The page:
Some national park features are world-famous and immediately recognizable. Should you photograph these landmarks when you may be the millionth photographer to have taken their picture? The answer is, of course, yes. Because your photo will be unique. No one else will have taken its picture at that moment, under the same climatic conditions, with your camera and its settings, and your particular perspective. Besides, the picture will serve as a reminder of your visit to that particular park, particularly so if you photograph family members or friends posed in front of the landmark scene.

You can always buy a postcard if you feel your own picture of a famous scene won't be satisfactory, or you can set out to make your picture really unique. This means studying the well-photographed scene from the point of view of capturing it in a way that others haven't perhaps considered. You may find a camera angle that is different, or wait for lighting that is unusual and creates drama that others may have missed, or show up with your camera when the weather has dramatically changed, or use a photo technique (time-exposure, multi-flash, infrared film, etc.) that makes it look different.

For example, we have all seen postcards and other pictures of Niagara Falls, but we say "Wow!" when we see a dramatic photograph taken from a helicopter just over the precipice of the falls. The photographer who took that shot planned it for its drama and unusual angle. That is the kind of thinking that you can put into your photography when faced with the challenge of shooting a well-photographed national park scene.

You are limited only by your own sense of creativity and your imagination. (Well... and by your pocketbook, too. You aren't actually expected to hire a helicopter to fulfill your dream photo.)

Your telephoto and your wide-angle lenses will get a good workout in a national park. If you have a zoom lens, expect to run it through its full range.

Many creatures you will spot will be far off, making it impossible to take a decent picture without a telephoto lens. The longer the lens, the better.

Sometimes, even a 200-mm lens just won't do the job, and the photographer with the expensive, fast 600-mm or bigger lens is the one who gets the best shot. But, if you have a sharp lens and are shooting at high resolution with a digital camera or employing a fine-grained film, you can perhaps crop the photo afterwards on computer to enlarge the area containing your distant subject to make a good picture of it.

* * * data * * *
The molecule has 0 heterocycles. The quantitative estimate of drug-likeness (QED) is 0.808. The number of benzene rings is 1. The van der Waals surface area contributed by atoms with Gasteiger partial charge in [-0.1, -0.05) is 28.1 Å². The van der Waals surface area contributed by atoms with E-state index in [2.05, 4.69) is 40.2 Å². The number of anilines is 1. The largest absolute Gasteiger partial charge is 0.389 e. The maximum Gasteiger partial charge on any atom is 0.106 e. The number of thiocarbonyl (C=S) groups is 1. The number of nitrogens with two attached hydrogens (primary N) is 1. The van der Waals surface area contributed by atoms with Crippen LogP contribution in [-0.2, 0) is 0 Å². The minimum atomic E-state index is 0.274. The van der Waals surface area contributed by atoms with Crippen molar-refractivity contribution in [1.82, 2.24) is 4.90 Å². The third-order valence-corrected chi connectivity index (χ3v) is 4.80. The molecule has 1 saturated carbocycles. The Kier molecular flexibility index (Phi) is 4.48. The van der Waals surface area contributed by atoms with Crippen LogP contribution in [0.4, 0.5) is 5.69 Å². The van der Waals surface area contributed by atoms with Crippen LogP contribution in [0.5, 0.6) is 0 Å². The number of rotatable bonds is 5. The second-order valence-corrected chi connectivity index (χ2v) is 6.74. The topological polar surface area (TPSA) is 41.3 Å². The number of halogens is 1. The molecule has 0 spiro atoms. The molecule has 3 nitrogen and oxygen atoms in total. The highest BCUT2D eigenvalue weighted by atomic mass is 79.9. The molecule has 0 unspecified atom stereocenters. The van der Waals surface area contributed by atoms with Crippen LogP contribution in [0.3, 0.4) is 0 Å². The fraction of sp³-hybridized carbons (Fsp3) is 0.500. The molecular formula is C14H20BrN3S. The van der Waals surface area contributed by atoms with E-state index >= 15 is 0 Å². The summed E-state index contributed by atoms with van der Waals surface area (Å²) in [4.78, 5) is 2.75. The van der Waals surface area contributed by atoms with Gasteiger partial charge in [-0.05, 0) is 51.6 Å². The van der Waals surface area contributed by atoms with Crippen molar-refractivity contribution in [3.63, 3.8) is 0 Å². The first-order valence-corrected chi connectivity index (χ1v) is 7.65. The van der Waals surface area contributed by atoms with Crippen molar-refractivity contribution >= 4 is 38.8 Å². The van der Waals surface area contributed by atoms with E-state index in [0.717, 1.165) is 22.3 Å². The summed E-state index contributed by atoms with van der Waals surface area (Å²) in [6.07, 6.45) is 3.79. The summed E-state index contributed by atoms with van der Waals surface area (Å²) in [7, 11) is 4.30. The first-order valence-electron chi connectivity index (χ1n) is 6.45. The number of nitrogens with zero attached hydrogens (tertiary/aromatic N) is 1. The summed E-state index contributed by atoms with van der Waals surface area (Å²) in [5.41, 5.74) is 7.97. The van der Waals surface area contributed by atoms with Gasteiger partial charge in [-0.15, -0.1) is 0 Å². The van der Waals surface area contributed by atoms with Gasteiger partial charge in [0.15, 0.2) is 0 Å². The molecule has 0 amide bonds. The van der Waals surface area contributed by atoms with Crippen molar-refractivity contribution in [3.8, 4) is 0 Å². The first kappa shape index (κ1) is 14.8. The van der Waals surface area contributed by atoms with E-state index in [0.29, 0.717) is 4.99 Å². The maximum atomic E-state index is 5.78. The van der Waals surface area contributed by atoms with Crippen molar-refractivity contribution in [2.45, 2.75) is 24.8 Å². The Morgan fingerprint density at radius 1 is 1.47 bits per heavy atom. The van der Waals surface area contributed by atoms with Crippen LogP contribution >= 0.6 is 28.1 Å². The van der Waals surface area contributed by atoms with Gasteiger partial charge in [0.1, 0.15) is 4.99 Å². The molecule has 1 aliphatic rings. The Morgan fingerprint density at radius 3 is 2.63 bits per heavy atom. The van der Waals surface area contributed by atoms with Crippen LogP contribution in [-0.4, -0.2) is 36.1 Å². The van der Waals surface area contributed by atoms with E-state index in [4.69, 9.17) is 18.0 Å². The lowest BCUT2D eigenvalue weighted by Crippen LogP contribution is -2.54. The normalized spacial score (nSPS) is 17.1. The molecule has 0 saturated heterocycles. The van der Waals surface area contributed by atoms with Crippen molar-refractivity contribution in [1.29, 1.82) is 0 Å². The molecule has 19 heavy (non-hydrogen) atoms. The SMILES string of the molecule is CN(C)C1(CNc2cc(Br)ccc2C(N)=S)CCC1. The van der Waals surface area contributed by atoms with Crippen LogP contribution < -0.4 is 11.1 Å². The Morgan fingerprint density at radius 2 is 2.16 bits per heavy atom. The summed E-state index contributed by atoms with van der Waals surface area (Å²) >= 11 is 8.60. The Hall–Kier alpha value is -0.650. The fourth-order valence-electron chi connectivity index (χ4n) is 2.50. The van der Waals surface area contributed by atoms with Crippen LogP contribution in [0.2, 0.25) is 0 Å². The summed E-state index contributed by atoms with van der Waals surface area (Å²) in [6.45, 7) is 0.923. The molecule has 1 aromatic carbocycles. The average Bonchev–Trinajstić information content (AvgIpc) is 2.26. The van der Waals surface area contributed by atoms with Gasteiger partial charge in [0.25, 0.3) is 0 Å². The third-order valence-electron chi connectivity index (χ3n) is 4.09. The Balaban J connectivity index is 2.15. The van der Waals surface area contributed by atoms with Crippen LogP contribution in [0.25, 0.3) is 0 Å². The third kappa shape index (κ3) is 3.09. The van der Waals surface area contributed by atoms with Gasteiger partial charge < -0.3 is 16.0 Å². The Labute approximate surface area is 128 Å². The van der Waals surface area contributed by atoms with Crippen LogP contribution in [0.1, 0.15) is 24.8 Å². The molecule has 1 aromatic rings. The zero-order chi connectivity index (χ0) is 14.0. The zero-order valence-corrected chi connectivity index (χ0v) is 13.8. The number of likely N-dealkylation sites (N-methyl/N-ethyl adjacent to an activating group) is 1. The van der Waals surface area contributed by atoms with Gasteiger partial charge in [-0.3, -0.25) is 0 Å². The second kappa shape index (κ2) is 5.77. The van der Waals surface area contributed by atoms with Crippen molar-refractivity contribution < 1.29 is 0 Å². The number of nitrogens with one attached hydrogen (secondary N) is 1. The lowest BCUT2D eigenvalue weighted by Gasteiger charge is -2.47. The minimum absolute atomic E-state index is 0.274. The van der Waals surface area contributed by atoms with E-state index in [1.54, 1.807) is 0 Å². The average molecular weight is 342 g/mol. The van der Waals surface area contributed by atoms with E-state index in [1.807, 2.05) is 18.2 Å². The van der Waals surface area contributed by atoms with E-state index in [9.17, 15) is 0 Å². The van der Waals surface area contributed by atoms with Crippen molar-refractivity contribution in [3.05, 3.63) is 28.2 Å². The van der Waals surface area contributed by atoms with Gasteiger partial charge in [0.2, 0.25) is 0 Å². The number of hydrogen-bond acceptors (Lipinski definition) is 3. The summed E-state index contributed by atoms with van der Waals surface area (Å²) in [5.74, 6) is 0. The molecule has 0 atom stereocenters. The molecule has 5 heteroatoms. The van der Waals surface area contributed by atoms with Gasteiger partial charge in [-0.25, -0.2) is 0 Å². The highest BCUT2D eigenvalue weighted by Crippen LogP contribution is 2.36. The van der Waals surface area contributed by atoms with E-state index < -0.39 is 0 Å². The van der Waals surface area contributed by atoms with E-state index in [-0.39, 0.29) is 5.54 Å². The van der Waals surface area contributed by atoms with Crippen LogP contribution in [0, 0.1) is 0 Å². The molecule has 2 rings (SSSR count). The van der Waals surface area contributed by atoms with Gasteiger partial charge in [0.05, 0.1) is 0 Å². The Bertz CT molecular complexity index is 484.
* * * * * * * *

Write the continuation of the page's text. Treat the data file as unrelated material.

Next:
The expansive vistas in national parks are generally best photographed with a wide-angle lens. Often, a mountain or valley scene can have so much breadth, or a waterfall can be so high that only the widest of fish-eye lenses or panoramic cameras can capture it all.

But, if you wish to have one picture that takes it all in, you can digitally "stitch" several contiguous photos together to make a panoramic photograph. You can also crop a wide-angled picture for a similar panorama effect.

You may photograph a vista that overwhelms you with its size and beauty, only to discover later, when you view the finished picture, that it doesn't convey that same strong feeling for the place that you felt when you were there. The problem may be that, although the scene was grand, it didn't have a center of interest - somewhere for the eye to go to. The picture may contain physical similarities from one side to the other, making it appear less interesting than when seen in real life, but lacks an object of cohesion. That object can be something as simple as a rocky outcrop or an ancient tree in the foreground, a rowboat in one quadrant, spectators at an overlook or a colorful bunch of flowers in a key location.